Methane: is produced through both natural and human activities. Natural wetlands, agricultural activities and fossil fuel extraction and transport all emit CH4. CH4 concentrations increased sharply during most of the 20th century and are now more than-and-a-half times preindustrial levels.
Nitrous oxide: Nitrous oxide is produced through natural and human activities, mainly through agricultural activities and natural biological processes. Concentrations of N20 have risen approximately 20% since the start of the Industrial Revolution.
Water vapor: is the most abundant greenhouse gas and also the most important in terms of its contribution to the natural greenhouse effect, despite having a short atmospheric lifetime.
Tropospheric ozone (O3), which also has a short atmospheric lifetime, is a potent greenhouse gass.
Thermodynamic and Earth´s Climate
The particular ítem or collection of ítems tht is interesting is called the system, everything that´s not included in the system , everything that´s not included in the system we´ve defined is called the surroundings.
There are three types of systems in thermodynamics: open, closed and isolated.
- An open system: can Exchange both energy and matter with its surroundings.
- A closed system: on the other hand, can Exchange only energy with its surroundings, not matter.
- Isolated system : is one that cannot Exchange either matter or energy with its surroundings.
The total amount of energy in the universo, and in particular, it states that this total amount does not change. The First Law of Thermodynamics states that energy cannot be created or destroyed. It can only be change formo r be transferred from one object to another. Heat that doesn´t do work goes towards increasing the randomness of the Universe. The degree of randomness or disorder in a system is called its entropy. We can state a biology-relevant versión of the Second Law of Thermodynamics: every energy transfer that takes place will increase the entropy of the universo and reduce the amount of usable energy available to do work. In other words, any process, such as a chemical reaction or set of connected reactions, wil proceed in a direction that increases the oerall entropy of the Universe.
The cells are organized into tissues, and the tissues into organs; and entire body maintains a carefull system of transport, exchange, and commerce that keeps the live. Chemical energy from complex molecules such as glucose and converting it into kinetic energy, a large fraction of the energy from fuel sources is simply transformed into heat. Much of it dissipates into the surrounding environment.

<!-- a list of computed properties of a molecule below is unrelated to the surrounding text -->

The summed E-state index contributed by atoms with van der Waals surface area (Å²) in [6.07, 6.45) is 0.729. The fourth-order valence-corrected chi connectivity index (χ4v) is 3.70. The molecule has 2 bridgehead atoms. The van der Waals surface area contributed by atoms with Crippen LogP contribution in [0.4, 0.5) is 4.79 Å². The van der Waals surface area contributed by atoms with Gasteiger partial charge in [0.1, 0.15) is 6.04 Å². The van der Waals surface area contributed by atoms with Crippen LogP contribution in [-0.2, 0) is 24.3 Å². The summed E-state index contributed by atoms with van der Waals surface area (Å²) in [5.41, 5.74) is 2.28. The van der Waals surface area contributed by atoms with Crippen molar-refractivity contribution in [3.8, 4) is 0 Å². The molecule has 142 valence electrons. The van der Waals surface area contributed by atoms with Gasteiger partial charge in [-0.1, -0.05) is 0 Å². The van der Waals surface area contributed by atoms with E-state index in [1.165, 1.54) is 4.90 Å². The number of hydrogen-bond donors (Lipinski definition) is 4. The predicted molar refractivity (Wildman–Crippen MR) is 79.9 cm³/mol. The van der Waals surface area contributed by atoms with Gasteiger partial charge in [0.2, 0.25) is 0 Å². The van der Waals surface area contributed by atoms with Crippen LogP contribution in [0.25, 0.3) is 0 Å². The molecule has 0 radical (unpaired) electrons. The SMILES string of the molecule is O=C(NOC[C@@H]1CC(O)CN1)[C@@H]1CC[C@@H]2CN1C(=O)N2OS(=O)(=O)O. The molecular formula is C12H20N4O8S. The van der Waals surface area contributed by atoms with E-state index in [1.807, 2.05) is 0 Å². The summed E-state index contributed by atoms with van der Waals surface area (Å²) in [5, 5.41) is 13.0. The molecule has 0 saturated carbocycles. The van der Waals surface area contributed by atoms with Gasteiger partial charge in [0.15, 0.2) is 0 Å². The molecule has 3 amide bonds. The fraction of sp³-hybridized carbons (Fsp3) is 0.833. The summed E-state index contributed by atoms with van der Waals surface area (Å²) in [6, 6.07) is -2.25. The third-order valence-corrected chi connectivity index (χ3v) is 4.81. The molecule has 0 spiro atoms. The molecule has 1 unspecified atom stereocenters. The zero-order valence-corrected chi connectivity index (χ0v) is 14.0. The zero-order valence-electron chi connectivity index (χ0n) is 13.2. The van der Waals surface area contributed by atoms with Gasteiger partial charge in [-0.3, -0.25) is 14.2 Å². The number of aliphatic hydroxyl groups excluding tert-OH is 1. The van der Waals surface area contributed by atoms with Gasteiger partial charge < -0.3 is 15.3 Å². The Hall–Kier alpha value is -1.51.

Earth´s atmosphere is far from thermodynamic equilibrium (TE). Entropy can be use as a measure for the lack of gradients and free energy. By depleting gradients and sources of free energy, these processes are directed towards the state of thermodynamic equilibrium (TE) at which the entropy of the system and its surroundings is maximized. The temperatura of the gas refers to the mean kinetic energy of the molecules, pressure describes the average intensity by which the molecules collidle with the walls of the volumen, and density measures the average number of molecules per unit volume. The most probable macroscopic state by definition is the state of máximum entropy, as stated by
Boltzman´s equation: S= K log W, S is the entroy and W the statical weight of a macrostate
The distinction between macroscopic and microscopic dynamics applies to understanding the large-scale behaviour of environmental systems and ecosystems.
Strong atmospheric circulation and the global cycles of wáter and carbón require engines to continuosly. Solar radiation also provides the photochemical energy to drive photosynthesis, which in turn provides the major source of free energy to drive geochemical cycles within the Earth system. States that thermodynamic process in non-equilibrium systems asume steady states at which their rates of entropy production are maximized.
Using the estándar thermodynamic definition of entropy change,
dS = dQ/T, extra increase in entropy of dS = dQ(1/Tb-1/Ta) results in an overall increase of the entropy of the whole system as stated by the second law (dS >0)
Some scientists think nowadays that we are living in Anthropocene Epoch and human influence is important. “Global Glacier recession continues”. A natural glacial may have seen just before to the Industrial Revolution, as a result of high late Holocene (the last 11.000 years on Earth) CO2 and the low orbital of the Earth, corrent interglacial climate would likely continue for another 50.000 years, making this an unisually long interglacial period.
- Bethan Davies. antarcticglaciers.org. 2016
- UC. Davis ChemWiki, “A system and its surroundings”.2015
- Melillo, Jerry M., Terese Richmong, and Gary W.Yohe, Eds. “Climate Change Impacts in the United States: The Third National Climate Assesment”. 2014
- Reece, J.B., Urry, L.A., Cain, M.L, Wasserman, S.A., Minorsky, P.V., and Jackson, R.B. “The laws of energy transformation”. Campbell biology (10th ed., pp 143-145) 2011.
- Michael Marshall , “The history of ice on Earth”.2010
- A.Kleidon, “A basic introduction to the thermodynamics of the Earth system far from equilibrium and máximum entropy production”. 2010
- National Research Council. The National Academies Press, Washington, “Advancing the Science of Climate Changes”. 2010
- Van Andel, Tjeerd H. “New Views on an Old Planet: A History of Global Change”. Cambridge UK. 1994
The laws of thermodynamic